#Dblogweek: Diabetes and the lessons from #bringbackourgirls

#bringbackourgirls a global inferno that raged on social media, print media, Television Screens, Streets and even politics in Nigeria.
The story of a terror group abducting over 200 girls from a single community.

The story that started like a propaganda to discredit the current Nigeria government took a wild, wide turn when global outcry was unleashed.
Uk, US, China, Israel, Kenya and host of countries from all over the world showed great concerns for these children vowing to find an end to this terror group.

Well meaning activists, artistes, celebrities, politicians and dignitaries to include the former British prime minister and the U.S first lady all showed empathy and support for what the whole world unaminaously agreed as a callous and insensitive act.

In as much as I am overwhelmed by the support and love shown both locally and internationally for this great cause I cannot but look back at how it all started.

Its so unfortunate to know that Boko Haram the terror group started 2002 - some 12 years ago, we all had to wait until BH grew to be a global problem before deciding to stand out for what is right: ADEQUATE SECURITY FOR ALL.

Please don’t get me wrong I am a strong supporter of this cause and I also believe every humane and sane individual should support a cause that aims at ending either domestic or international terror.
But on the other hand why did we wait till 200 children got kidnapped before we knew there was problem in our hands.

Prevention they say is the best form of medicine and in as much as nigeria and most africa countries are periled by bad leadership, poor health services, poverty, unemployment, religious intolerance we must also understand that all these often overlooked systems factor in to produce the monster called boko haram.

I am certain the cost of local and international intervention in this cause would have been averted if the simple adage of prevention being better than cure was followed.

If only our government and the world paid attention to the small but determined voices that were shouting INSECURITY a long time ago.
If only every Nigerian had been an advocate without necessarily being affected by what they advocate about.

If only we had been advocates for Good Education, Peace, Health, Good Governance, Justice etc and been whistle blowers before the problem grows out of hand.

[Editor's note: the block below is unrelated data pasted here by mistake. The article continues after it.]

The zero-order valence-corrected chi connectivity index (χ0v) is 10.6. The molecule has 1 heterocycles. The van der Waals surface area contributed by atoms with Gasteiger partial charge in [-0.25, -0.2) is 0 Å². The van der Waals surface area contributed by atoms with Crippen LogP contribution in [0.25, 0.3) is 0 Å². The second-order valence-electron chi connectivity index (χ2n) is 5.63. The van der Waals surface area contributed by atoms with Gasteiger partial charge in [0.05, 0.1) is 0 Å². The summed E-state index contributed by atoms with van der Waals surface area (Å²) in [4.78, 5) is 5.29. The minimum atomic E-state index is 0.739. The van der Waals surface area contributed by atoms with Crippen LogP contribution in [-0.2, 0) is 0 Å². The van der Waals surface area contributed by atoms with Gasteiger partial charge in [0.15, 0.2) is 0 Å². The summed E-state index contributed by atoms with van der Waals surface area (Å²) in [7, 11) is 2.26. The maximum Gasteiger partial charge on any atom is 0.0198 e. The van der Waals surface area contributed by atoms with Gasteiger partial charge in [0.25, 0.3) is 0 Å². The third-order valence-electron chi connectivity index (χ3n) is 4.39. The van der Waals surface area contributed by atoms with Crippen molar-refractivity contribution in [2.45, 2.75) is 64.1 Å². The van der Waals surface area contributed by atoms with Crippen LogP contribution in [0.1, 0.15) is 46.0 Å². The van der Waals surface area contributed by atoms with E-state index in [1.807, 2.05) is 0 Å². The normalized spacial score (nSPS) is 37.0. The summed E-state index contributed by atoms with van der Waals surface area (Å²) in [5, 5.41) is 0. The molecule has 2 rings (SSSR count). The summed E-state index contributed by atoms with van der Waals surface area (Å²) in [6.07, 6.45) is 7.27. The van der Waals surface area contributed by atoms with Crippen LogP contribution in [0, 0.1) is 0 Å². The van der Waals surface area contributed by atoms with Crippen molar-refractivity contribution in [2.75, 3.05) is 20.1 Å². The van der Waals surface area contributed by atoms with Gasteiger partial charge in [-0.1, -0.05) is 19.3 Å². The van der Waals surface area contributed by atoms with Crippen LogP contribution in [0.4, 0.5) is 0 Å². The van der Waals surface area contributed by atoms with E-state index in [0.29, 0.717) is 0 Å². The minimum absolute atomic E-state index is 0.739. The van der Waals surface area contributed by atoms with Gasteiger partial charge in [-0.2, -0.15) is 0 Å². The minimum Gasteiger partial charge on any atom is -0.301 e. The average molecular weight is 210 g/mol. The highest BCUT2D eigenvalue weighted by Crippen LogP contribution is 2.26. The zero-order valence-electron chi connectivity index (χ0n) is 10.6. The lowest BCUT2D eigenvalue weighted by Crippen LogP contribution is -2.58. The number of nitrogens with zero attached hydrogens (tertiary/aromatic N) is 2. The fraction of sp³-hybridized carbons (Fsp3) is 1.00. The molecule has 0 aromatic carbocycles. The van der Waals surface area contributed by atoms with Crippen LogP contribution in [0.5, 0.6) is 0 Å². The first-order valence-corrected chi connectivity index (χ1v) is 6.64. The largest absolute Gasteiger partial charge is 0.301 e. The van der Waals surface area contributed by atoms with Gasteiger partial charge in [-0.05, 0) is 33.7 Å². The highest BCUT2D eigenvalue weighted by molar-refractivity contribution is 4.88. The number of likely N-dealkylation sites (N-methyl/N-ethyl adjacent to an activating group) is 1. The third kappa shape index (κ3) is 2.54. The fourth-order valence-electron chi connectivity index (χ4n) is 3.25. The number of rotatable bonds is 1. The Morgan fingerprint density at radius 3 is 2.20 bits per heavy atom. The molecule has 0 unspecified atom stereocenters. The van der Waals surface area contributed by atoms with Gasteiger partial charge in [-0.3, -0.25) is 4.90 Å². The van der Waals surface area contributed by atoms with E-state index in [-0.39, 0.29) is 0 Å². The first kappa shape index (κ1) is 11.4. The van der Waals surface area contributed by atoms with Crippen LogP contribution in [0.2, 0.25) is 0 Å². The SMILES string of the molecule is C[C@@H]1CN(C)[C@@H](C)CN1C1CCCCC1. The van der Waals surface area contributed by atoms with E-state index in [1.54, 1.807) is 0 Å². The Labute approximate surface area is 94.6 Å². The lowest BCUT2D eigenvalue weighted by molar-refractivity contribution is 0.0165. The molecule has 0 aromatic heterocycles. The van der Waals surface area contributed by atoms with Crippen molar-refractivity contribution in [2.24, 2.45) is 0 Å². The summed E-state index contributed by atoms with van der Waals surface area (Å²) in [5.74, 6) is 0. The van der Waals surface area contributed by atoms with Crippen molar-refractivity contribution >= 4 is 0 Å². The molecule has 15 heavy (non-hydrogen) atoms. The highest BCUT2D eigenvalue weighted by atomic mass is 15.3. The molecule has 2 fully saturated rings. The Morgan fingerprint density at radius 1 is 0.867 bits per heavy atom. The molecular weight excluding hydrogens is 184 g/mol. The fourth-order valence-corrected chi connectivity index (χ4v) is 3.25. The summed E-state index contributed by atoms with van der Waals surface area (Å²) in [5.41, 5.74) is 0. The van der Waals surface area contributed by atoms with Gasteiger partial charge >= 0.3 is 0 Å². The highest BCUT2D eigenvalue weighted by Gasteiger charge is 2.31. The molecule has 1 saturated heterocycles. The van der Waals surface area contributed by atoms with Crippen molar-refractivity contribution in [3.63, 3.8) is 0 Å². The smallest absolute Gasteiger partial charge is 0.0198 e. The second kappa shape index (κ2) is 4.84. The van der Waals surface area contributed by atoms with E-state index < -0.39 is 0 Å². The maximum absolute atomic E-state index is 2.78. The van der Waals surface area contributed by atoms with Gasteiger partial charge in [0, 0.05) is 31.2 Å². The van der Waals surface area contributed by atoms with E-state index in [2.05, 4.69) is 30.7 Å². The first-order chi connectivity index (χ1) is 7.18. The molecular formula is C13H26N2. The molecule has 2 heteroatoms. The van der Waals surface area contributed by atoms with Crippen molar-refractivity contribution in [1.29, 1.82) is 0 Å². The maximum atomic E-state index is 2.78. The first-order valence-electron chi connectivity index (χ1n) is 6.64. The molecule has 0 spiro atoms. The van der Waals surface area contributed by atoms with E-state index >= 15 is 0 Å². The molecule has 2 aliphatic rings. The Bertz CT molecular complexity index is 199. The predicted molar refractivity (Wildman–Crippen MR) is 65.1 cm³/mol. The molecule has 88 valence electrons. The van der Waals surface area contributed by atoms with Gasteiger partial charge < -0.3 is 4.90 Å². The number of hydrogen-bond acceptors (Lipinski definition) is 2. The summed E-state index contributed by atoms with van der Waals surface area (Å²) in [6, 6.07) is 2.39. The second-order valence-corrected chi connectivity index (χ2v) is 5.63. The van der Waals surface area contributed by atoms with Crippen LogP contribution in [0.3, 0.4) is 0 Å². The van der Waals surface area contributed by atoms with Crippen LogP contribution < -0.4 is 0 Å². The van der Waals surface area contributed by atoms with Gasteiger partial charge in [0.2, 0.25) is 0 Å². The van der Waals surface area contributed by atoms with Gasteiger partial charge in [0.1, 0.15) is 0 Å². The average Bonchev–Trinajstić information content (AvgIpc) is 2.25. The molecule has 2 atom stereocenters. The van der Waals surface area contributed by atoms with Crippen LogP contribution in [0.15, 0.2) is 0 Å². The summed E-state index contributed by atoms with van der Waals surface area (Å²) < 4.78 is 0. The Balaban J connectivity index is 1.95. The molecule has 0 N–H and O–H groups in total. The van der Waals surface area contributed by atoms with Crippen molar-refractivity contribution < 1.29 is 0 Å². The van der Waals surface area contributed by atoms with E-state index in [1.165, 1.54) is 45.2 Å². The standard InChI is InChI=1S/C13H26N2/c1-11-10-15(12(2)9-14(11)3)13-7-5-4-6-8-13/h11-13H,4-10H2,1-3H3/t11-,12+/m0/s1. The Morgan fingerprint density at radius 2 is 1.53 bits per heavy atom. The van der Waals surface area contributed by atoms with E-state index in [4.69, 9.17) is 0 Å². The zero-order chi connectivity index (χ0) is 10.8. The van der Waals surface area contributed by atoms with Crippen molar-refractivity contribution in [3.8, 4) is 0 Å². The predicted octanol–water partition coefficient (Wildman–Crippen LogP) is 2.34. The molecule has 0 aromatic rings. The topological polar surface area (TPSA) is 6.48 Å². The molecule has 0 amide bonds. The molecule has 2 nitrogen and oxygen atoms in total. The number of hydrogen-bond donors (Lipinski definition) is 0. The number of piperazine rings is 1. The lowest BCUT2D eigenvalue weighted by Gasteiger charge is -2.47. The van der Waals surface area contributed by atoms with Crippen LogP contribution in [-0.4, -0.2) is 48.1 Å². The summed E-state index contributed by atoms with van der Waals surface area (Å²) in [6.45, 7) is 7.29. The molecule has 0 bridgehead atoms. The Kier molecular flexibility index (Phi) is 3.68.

Everytime I try to speak about Diabetes as a major cause of mortality in nigeria, am many times ffaced with some embarrassing questions: Are you diabetic? What do you stand to gain? You’re in for the money right? My father is diabetic but please can you keep it hush.

My response has always been Bill Gates amongst others, an astute propagator of health in africa without even being affected by any of the condition he funds - Polio, Eclampsia, Malaria just to mention a few.

As at today 3.8 million nigerians have type 2 diabetes mellitus and this means if adequate care and control are not in place we will have 3.8 million complicated cases of diabetes in the nearest future not to talk of type1 children who will need support, care, love and importantly free access to insulin and people diagnosed with gestational diabetes.

We should learn being proactive from the #bringbackourgirls campaign and don’t let us wait till things get out of hand before we start active actions.

Both Local and International communities should support preventive measures, encourage preventive programs aimed at averting issues like this in the nearest future be is health, security, education, unemployment etc.

Let’s remember that every good cause we refuse to support today may spell disaster for us tomorrow.

Happy #diabetesblog week Nigeria.

Adejumo Hakeem is a diabetes advocate and co-founder of The Nigeria Diabetes Online Community @hadejumo. www.ngdoc.com; www.ngdocblog.com

100% very well said so true

I almost wrote my Monday blog on this topic. Thank you for covering it in Dblog week. I woudl have gone after blind outrage, your approach is so much better.

Thanks shoshana. Prevention should be a priority for all countries.

Rick thanks for your kind words.

Hello, and thank you for your thoughtful blog. Happy DBlog week to you.